If you’ve been using a CRM-based loyalty program or a punch card to build customer loyalty, you might be sinking money into a low-ROI loyalty program. Here’s why:
Swipe Cards Don’t Work
Many popular CRM-based loyalty programs use a magnetic stripe-based card that people are supposed to carry around and swipe when they make a purchase. These are really popular at the large grocery chains, so I’ve chosen to use them as an example. I routinely drop $100 on groceries whenever I go, and for years I’ve routinely also saved a significant amount through the ‘club’ prices at, for example, Safeway or Jewel Osco. Despite this, I’ve never actually held a grocery store’s “club” membership — I’ve been using their dummy card or a friend’s phone number for years. Safeway thinks my roommate, whose number I use, loves avocados (even though he hates them) and buys both fat-free and 2% milk. Ever since I’ve known this “loophole”, I’ve used it for two reasons: I don’t want to fill out a 2-page form for a swipe card I’ll forget every other week, and I already know I don’t need to. In the meantime, Safeway’s collecting the wrong info, giving me discounts as a free rider, and fails to engage anyone in the brand. This type of loyalty program makes customers loyal to the program itself, but not loyal to the brand.
Punch Cards Don’t Work
In creating a recent loyalty industry white paper, I remember reading a quote that struck me as both incredibly useful and obvious:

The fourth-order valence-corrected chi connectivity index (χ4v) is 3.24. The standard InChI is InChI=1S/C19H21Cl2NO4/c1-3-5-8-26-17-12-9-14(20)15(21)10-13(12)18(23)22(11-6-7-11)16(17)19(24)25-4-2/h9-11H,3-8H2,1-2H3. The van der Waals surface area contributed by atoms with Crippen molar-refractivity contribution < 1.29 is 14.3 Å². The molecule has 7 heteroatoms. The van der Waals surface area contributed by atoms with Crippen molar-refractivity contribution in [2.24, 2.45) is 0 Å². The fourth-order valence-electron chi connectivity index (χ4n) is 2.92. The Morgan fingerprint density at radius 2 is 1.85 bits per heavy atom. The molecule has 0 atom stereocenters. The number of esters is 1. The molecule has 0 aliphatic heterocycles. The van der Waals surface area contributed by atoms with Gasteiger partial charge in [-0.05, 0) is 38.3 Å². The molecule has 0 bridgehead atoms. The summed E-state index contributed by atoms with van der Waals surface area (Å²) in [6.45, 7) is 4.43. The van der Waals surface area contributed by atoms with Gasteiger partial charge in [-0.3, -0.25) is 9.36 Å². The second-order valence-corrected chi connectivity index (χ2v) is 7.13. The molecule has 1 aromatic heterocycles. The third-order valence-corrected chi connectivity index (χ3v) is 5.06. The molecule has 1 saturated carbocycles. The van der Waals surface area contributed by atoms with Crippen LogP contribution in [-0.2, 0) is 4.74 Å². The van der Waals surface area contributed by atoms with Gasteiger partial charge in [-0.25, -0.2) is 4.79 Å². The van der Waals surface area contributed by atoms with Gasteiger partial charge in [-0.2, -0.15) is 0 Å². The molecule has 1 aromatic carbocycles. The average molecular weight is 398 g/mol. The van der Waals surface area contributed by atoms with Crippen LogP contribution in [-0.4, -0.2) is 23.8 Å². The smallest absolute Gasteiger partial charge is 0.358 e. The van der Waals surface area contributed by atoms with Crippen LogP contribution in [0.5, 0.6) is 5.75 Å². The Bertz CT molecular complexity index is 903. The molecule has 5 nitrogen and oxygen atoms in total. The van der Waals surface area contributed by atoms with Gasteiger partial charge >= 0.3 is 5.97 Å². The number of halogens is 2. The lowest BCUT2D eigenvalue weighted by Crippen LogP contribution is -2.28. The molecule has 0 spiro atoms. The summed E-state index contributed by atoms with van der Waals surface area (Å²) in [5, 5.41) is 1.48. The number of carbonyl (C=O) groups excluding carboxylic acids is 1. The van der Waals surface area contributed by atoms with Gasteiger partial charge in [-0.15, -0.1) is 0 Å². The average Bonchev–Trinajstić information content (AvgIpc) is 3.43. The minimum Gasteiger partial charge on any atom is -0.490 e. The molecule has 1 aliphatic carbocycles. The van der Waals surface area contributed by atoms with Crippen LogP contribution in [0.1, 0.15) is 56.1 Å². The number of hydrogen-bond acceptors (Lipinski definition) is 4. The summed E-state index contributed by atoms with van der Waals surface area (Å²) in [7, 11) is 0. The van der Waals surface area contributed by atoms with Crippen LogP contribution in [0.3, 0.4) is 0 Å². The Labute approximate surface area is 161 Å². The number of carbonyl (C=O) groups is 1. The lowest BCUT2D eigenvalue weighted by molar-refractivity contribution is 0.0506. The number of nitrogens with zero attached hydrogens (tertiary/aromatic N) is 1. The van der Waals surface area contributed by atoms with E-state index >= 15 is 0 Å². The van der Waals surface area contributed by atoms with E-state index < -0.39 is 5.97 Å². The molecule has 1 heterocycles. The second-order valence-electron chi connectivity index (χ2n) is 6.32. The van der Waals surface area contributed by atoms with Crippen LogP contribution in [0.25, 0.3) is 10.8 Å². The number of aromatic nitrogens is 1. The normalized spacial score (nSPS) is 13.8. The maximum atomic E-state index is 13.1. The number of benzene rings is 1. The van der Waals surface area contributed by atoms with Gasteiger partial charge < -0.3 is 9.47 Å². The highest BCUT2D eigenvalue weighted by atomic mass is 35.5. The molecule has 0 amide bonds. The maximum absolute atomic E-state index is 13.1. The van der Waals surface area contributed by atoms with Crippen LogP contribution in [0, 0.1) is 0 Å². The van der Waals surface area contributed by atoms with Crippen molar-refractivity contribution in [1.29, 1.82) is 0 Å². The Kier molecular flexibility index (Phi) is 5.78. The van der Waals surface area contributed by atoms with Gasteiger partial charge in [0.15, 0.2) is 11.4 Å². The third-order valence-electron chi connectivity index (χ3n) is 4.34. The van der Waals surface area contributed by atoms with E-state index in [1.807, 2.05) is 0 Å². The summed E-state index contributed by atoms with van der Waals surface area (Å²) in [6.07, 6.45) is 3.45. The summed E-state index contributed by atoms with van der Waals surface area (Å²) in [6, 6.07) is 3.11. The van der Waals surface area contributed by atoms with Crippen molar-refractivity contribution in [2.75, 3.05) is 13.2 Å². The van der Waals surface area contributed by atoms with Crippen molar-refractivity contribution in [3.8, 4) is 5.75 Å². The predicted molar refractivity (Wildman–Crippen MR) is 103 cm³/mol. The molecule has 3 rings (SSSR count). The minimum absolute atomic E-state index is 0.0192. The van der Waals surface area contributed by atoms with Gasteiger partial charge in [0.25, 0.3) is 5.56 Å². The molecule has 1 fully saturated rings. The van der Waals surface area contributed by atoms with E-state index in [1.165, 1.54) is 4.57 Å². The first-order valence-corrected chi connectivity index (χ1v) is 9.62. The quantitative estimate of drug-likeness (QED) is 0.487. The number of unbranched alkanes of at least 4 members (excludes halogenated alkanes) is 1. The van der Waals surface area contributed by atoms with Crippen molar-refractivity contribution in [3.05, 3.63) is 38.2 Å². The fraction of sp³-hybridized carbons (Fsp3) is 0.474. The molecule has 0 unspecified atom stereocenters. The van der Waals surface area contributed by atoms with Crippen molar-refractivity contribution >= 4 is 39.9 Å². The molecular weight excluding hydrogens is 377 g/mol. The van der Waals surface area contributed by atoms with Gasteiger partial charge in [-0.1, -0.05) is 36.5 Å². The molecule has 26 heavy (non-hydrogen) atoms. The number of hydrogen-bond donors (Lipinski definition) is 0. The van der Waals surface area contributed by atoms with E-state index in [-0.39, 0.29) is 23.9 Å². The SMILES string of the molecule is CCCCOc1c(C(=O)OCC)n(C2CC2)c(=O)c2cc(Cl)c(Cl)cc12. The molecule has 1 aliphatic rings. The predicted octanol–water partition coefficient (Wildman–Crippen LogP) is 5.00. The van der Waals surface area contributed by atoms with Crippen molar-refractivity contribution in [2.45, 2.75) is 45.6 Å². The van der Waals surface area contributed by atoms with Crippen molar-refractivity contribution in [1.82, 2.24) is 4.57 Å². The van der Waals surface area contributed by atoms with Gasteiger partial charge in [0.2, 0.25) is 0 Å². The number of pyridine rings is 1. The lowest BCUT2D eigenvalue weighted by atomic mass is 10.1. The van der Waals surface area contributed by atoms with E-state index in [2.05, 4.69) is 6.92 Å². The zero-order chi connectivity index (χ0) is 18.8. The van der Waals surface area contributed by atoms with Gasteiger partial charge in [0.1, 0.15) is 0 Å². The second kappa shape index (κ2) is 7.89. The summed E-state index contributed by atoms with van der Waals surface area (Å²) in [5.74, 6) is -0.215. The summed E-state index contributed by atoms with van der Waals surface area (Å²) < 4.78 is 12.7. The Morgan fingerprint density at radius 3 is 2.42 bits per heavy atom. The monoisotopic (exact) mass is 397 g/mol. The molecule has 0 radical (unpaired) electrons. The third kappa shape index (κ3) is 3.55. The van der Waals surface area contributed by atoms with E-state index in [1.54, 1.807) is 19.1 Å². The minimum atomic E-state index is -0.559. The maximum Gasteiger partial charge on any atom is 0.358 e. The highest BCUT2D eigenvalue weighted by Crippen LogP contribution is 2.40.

“Customers who like a product enough to buy it 10 times would probably pay for the 11th purchase, too.”
So why the popularity of a punch card? Plain and simple: it’s easy to do. The key failure in a punch card is not just that it’s easily forgotten or ineffective, it’s that it does not expand a customer’s product understanding. Instead of introducing your loyal and valuable customer to something new and exciting you offer, she is going to receive something she would usually pay for in exchange for carrying an embarrassing and dog-eared punch card. This type of program gives the illusion of loyalty, but fails to create any more value for the customer or the merchant.
The bottom line here is that if you’re using a regular loyalty “program” and not seeing any results, it’s because:
- You’re making people loyal to your program instead of your brand
- You’re collecting weak customer data, or not collecting any
- You’re rewarding the wrong things, and failing to expand a customer’s product line
Today’s business world means you need to be more involved and participate in a more complex method of building loyalty. You need:
- To engage us: show us that we visit your business because it resonates with us, even if it means making your own version of Apple’s ‘Mac Guy’ for us to connect with.
- To collect information quickly and easily: large forms create leakage; a unique key such as e-mail or phone number can be more valuable and easier to collect.
- Reward well: understand your customers and their behavior, promote their interaction with your products and brand. It starts with being more creative with your business and how it’s portrayed.